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LGBT+ History Month – Making a Difference in East London

12 February 2021
By Sarah Nelson

The start of February marks the beginning of LGBT+ History Month in the UK. The Foundation celebrates LGBT+ History Month and puts a spotlight on projects we are funding with a LGBTQ+ focus.

Originally started by education charity Schools Out in 2005, the aim was to provide schools with a platform to shine a light on the history of the LGBT+ community and the positive progress made for equality.

The month showcases roles models, promotes an inclusive society and celebrates the positive progress made — beginning with the history of gay rights and related civil movements, through to only last year when the historic moment occurred that saw LGBT+ inclusive relationships and sex education being taught in all schools in England, with Scotland and Wales soon to follow.

Through the dedicated work of the founders Sue Sanders and Paul Patrick, since 2011 the month has been linked with a subject in the national curriculum.

And what is more fitting in a time when we all need to show kindness and be aware of the effects of the pandemic on communities is this year’s theme ‘Body, Mind, Spirit’.

Yet despite the positive forward strides, a YouGov poll  in both primary and secondary schools indicated that the most predominant type of bullying in schools is faced by LGBT+ pupils.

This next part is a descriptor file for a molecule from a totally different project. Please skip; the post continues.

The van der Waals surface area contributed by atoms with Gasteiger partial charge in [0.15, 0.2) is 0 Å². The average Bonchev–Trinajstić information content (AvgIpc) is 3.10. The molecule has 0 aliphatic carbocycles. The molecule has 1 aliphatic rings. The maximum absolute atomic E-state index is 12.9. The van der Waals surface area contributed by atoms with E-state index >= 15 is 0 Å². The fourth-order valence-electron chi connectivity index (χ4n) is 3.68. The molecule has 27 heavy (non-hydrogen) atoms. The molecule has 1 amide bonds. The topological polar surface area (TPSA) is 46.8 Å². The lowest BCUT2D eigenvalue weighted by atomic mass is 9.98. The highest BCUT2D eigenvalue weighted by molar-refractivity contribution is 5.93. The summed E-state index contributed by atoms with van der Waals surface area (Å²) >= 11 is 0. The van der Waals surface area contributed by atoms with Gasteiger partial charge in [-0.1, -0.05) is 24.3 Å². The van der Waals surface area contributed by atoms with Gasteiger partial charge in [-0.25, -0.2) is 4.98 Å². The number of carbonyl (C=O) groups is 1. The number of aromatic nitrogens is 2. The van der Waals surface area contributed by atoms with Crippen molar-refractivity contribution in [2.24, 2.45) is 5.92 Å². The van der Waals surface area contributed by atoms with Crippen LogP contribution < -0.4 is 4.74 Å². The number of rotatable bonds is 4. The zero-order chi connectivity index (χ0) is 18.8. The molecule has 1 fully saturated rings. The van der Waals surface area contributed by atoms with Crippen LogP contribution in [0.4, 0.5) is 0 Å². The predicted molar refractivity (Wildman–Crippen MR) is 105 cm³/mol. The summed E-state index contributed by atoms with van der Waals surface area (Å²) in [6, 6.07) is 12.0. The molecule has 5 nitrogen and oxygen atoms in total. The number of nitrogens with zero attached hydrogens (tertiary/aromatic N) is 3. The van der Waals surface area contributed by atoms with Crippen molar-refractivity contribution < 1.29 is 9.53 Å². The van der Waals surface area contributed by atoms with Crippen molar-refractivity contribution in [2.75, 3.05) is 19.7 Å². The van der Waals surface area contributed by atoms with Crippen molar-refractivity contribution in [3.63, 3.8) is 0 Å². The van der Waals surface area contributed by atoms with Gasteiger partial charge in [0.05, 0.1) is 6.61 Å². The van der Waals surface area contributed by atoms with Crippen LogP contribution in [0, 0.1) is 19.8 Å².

The pandemic has done nothing to elevate further inequalities with a recent online survey conducted by the LGBT Foundation showing:

  • 42% of their members would like to access support for their mental health at this time
  • 8% do not feel safe where they are currently staying
  • 18% are concerned that this situation is going to lead to substance or alcohol misuse or trigger a relapse.

Here at the Foundation, our focus is to ensure that we are creating inclusion and acceptance and celebrating all cultures and communities through our grant making. With the current situation affecting all of us, we want to promote the message that ‘we will all be ok’ by working together and being kind.

And there are many ways businesses can celebrate LGBT+ History month. For example, taking action to make workplaces a safe space for colleagues and staff, raising awareness and sharing resources to deepen understanding, or just simply promoting the positive messages of the month.

During this month, the Foundation team wanted to take the opportunity to promote the visibility of the LGBT+ community by amplifying some of the amazing projects we have funded with a LGBTQ+ focus:

ENGAGE

ENGAGE is a community led and culturally based project run by Rhyan Holder and Curtis Lewis that incorporates the theme of Black Queer visibility and engagement, funded through our Westfield East Bank Creative Futures Fund. This is done through a series of communal workshops, activities and ultimately a large-scale mural installation created  by a collective of artists/creatives from the QTIBPOC (Queer Trans Intersex Black People & People of Colour) community. The mural installation will feature past and current QTIBPOC leaders who have made a positive impact on the community.